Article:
• 53% said they see teens using hand held games and listening devices or sending text messages while driving.
  • 38% said they have seen teens drive after smoking marijuana.

With distractions such as singing, dancing, or dealing with life’s problems, it’s easy to see why auto accidents are the leading cause of deaths for teen drivers. We all know how hard it is to drive while just changing the radio station, let alone holding and pushing buttons on a cell phone or mp3 player. Teen drivers need to know these distractions can be deadly, and hopefully this study combined with quality driver education classes will bring this issue to light.

Emergency Maneuvers Driving Course a Good Option for Teen Drivers

Teen drivers must pass a driver’s education course and behind the wheel training before they get their license. However, what prepares them for emergency situations once they begin driving on their own? This would be one of those times when learning by experience is not the best or safest idea. Unfortunately, chances are unless you and your teen live in an area with adverse weather, they will not get a chance to practice emergency situations until it is too late.

Now there are many new driver prep course options for parents and teen drivers who wish to be fully prepared when behind the wheel. Many cities are offering emergency maneuvers driving courses, usually at a fairly reasonable cost, that teach teens how to handle emergencies while on the road. Among the types of lessons learned, teen drivers will learn things such as how to steer out of a skid and avoiding overcorrecting when swerving to miss something or someone in the road.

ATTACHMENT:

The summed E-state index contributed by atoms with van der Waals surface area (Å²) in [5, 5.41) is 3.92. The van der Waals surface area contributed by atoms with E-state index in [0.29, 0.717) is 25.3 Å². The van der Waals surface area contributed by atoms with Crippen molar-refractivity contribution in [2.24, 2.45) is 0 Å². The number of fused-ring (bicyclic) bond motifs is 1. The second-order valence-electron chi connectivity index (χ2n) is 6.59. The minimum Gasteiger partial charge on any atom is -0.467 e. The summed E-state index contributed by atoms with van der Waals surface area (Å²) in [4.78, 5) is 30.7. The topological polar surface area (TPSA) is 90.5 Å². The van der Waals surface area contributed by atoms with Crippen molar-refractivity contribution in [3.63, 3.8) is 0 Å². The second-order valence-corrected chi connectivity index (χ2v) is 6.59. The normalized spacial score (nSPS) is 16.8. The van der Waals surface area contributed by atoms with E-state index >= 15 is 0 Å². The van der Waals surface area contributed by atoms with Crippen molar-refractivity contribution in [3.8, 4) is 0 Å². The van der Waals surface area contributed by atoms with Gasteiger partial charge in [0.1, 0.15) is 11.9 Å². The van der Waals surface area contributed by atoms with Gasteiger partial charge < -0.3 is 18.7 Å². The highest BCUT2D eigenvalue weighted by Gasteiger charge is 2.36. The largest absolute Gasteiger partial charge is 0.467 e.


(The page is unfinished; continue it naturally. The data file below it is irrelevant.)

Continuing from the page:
It is hard to prepare teen drivers for emergencies, as experience really is the greatest teacher. Fortunately now parents can enroll their teens in these new programs for greater confidence on the road. A few such programs are the Street Survival and Driver’s Edge programs. Street Survival is sponsored by the BMW Car Club of America Foundation, and is staffed with automobile lovers and high-performance driving instructors. Because the teachers are volunteer, the courses are offered at an affordable rate ($60 for parent and teen, including breakfast and lunch).
Driver’s Edge is sponsored by Bridgestone, which is offered in a dozen cities for free. More and more these types of programs are becoming available. Though they are voluntary and not required for a teen to be licensed, parents will find the costs are worth the added confidence their teen drivers will have while driving.

While some insurance companies are offering discounts to safe drivers and those with a higher grade point average, most do not yet offer a discount for completion of an emergency maneuvers driver education course. There is still a misconception that the added confidence will add to more risky driving by the teens behind the wheel. Only time and statistics will tell if these programs are effective against the onslaught of teenage driving deaths. Until then, I recommend all concerned parents have their teens enroll in such a program, or at the very least teach their child the basics themselves.

Do as I Say, Not as I Do

Following those words may be more beneficial than you think, and it may even save your life. A recent study by Liberty Mutual and SADD concluded that about 65% of middle and high school teens will look to their parents as influences when they begin driving. What’s scary is the behavior the parents are unknowingly demonstrating to their teenagers is considered highly risky and factors for fatal car crashes.

Here are a few scary statistics that the report uncovered: